Murder of a Female Worker Once Again Sheds Light on Structural Violence in India’s Factories
By Gisela Burckhardt, FEMNET
Violence against women is a bitter everyday occurrence in India’s factories. Young women in particular are often helplessly at the mercy of their superiors’ assaults. In recent news, a particularly cruel case is once again shedding light on the dependency relationships in factories: in the southern Indian state of Tamil Nadu, worker Jeyasre (21 years old) was found dead on 5 January 2021 after days of searching done by her parents. The cause of her tragic death was revealed after her supervisor confessed to murdering her, and consequently he is now currently imprisoned.
The two worked together in the Natchi Apparels factory, one of many factories in the state producing textiles and garments for the world, often under inhumane conditions. Enduring long working hours and horridly low wages, many of these workers are also young migrant workers from the northern provinces of India that live on the premises in a hostel.
For Jeyasre, she was a local worker who lived at home with her parents. She was an ambitious young woman who had been working at the factory for three years. She studied in the morning to get her master’s degree and worked from afternoon to evening to pay the associated expenses. She belonged to the untouchable caste, the Dalits, whereas her supervisor was from a higher caste. Dalits are perpetual victims of exploitation and violence.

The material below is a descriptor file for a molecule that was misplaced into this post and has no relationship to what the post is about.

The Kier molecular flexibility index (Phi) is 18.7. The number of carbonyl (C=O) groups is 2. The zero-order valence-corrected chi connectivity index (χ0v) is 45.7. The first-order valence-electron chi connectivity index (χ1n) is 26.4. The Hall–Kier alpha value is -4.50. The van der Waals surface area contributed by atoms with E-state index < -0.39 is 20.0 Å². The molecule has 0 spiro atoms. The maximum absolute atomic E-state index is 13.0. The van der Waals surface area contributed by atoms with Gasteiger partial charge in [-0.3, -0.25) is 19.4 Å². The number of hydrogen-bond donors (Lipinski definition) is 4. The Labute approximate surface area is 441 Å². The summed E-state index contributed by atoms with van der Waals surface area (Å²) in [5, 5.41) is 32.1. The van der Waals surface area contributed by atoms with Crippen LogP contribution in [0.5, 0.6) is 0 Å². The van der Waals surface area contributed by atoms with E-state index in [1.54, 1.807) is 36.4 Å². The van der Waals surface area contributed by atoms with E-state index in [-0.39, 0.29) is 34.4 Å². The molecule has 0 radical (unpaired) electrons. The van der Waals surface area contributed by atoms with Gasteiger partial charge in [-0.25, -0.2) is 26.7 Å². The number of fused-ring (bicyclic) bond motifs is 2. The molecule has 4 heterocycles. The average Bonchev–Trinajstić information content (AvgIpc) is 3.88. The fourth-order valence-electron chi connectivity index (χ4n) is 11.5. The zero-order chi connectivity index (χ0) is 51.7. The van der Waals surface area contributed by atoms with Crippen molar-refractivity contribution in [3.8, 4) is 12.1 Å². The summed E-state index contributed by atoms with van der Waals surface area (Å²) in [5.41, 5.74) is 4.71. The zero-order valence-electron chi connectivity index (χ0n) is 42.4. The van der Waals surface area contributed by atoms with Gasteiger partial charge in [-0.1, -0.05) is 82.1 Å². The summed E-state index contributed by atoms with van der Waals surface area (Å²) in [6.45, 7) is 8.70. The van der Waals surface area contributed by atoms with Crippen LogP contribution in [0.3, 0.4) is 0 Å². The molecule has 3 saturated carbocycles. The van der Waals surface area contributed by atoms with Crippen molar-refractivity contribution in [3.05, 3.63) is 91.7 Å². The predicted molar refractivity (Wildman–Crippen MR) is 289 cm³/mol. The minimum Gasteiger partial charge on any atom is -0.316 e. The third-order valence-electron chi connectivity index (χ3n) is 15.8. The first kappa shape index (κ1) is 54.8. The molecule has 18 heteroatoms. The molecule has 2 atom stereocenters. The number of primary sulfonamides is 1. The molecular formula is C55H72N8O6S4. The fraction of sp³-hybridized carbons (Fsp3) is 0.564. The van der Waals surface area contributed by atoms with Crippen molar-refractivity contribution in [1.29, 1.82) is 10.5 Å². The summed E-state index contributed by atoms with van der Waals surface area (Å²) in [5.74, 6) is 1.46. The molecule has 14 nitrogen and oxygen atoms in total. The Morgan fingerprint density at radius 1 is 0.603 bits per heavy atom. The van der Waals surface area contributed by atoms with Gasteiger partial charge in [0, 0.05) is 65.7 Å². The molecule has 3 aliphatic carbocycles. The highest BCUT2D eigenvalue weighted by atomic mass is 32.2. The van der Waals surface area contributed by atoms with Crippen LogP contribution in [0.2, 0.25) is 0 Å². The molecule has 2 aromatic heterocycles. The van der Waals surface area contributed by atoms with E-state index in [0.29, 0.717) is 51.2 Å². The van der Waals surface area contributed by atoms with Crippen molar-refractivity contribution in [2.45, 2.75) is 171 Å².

To protect young women in the factories, the law requires that there be an anti-sexual harassment committee commonly known as an ICC. An ICC must be independent and should receive complaints. However, these committees are either only on paper or do not function at all. FEMNET‘s partner SAVE has provided trainings in this particular factory, but states that the factory management does not care enough to support the committee’s use and function.
Natchi Apparels is part of the well-known and large Eastman Group, in which over 1,500 employees work in two shifts. H&M and Lidl have production agreements with Natchi Apparels, and both companies do not tolerate discrimination and violence against women in their codes of conduct. However, this recent tragedy raises the suspicion that both companies have neglected their duty of care towards their producers. Not only does their code of conduct require for their producers to practice zero tolerance of violence, the UN Guiding Principles on Business and Human Rights also require them to strictly follow suit.
As a first step, the local union TTCU and its supporting partners, which include the Asia Floor Wage Alliance (AFWA), SAVE, FEMNET and the Clean Clothes Campaign, are demanding an independent investigation into the murder case and adequate compensation for the grieving family.
Ultimately, local companies such as the Eastman Group as well as its buyers Lidl and H&M must agree in official writing to take the necessary steps to practically implement zero tolerance for gender-based violence in the workplace. For example, the ICC grievance committee must actually function and take on complaints, and supervisors that sexually harass or practice violence must be fired. It is only when the top management commits itself to official agreed upon terms and when the purchasing companies regularly monitor the implementation that we can foster change in the long term.
FEMNET has written to both companies and asked exactly what steps they plan to take. While H&M is also in favor of an independent investigation, Lidl has only responded with general phrases. Neither company has taken any action so far.
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